Friday, June 14, 2024
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be careful with this little habit that can make you miss out on everything

When cooking rice, not everything is allowed. Sometimes it even takes just a small gesture to put a serious grain of sand (or basmati) into the machine…

When the whole family asks for rice with the fish for lunch, you don’t even think about it. You take out your packet of basmati, you take out your strainer to rinse your grains, then you throw them into a large pot of boiling salted water. In short, “cooked rice” in its simplest expression.

However, there are many other ways to tame rice so that it becomes devilishly tastier. When choosing a rice cooker, you can’t go wrong, the grains never stick (unless you read the instructions wrong, that happens). If you prefer to stick to your pot – that’s fine too – try our Italian friends’ risotto. The concept? Cook your rice in vegetable or poultry stock and add it ladle by ladle as it is absorbed. A creamy consistency as desired, with a final combination of butter and parmesan that gives it a new deliciousness.

And do you know rice pilaf? It is based on a special technique close to “smothered” cooking. There are several variations, in the oven or, for what interests us here, in the pan. Here, unlike risotto, we do not add the broth little by little, but pour it all at once over the previously rinsed and drained rice. Everything is then gently cooked covered over medium heat until the grains have drunk all the liquid. Then simply fluff the rice with a fork. We achieve airy and soft grains, which keep fantastically well over time. A very simple recipe…or almost.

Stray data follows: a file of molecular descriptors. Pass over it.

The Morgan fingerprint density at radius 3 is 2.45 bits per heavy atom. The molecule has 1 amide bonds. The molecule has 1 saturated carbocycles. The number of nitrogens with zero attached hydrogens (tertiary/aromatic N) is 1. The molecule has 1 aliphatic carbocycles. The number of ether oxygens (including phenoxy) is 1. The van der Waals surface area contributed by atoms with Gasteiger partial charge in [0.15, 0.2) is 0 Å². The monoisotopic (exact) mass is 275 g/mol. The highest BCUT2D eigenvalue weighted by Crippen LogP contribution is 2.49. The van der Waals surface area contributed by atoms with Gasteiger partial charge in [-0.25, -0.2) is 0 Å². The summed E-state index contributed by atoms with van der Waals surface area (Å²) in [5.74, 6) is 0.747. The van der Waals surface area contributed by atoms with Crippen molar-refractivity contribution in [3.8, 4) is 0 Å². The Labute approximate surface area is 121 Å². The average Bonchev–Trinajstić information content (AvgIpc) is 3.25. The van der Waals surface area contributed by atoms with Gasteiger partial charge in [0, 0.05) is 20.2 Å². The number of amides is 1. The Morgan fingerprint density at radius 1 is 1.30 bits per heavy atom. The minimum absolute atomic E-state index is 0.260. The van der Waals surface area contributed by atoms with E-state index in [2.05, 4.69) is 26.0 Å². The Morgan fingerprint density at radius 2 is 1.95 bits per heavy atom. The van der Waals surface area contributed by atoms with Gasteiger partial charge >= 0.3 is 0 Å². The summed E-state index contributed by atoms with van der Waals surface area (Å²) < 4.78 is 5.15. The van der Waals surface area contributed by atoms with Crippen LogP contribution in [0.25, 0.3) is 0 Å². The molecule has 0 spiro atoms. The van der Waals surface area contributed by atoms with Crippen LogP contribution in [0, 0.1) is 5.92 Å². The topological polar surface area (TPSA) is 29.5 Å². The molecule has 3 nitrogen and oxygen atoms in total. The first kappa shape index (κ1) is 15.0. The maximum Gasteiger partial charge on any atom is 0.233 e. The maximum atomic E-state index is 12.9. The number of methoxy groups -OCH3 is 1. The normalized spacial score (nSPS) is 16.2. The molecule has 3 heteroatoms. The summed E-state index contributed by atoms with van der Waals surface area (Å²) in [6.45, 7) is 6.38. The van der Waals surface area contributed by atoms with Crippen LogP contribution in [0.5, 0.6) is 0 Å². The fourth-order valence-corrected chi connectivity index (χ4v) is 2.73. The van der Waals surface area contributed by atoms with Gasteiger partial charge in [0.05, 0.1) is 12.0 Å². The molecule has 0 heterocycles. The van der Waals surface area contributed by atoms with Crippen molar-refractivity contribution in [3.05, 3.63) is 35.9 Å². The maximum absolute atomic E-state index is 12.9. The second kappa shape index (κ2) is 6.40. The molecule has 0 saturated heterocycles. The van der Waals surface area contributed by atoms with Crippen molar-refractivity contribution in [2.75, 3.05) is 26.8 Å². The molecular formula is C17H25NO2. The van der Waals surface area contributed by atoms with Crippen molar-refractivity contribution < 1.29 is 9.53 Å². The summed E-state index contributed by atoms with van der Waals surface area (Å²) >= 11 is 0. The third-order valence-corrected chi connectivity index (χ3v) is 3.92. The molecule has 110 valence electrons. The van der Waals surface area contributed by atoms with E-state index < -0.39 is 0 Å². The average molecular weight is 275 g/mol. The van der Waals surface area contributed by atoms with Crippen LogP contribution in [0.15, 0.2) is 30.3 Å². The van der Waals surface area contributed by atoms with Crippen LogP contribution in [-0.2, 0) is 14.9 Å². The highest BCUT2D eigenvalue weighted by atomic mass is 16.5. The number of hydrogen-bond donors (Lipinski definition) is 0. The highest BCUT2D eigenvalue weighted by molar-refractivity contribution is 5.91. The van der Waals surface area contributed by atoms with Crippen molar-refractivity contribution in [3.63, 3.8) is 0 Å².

Because there is one thing that can make it fail. Or more precisely a gesture. An almost mechanical tic, as long as you’re used to making cereal… or even cooking at all. A hint? Remember your good old cooked basmati rice (him again). What do you do while cooking? Yes, you stir it regularly with your wooden spoon… Well, the rice pilaf will not resist that!

As food blogger Edda Onorato explains in her article on the subject, if you accidentally discover it during cooking, all the steam will escape and there will no longer be sufficient moisture. Furthermore, mixing the rice risks breaking the grains during cooking.

So if you happen to try cooking pilaf, a word of advice: leave your wooden spoon in a double-locked drawer, put seals on your lid… or tie your hands behind your back. Your grains of rice and your hungry tribe will thank you!

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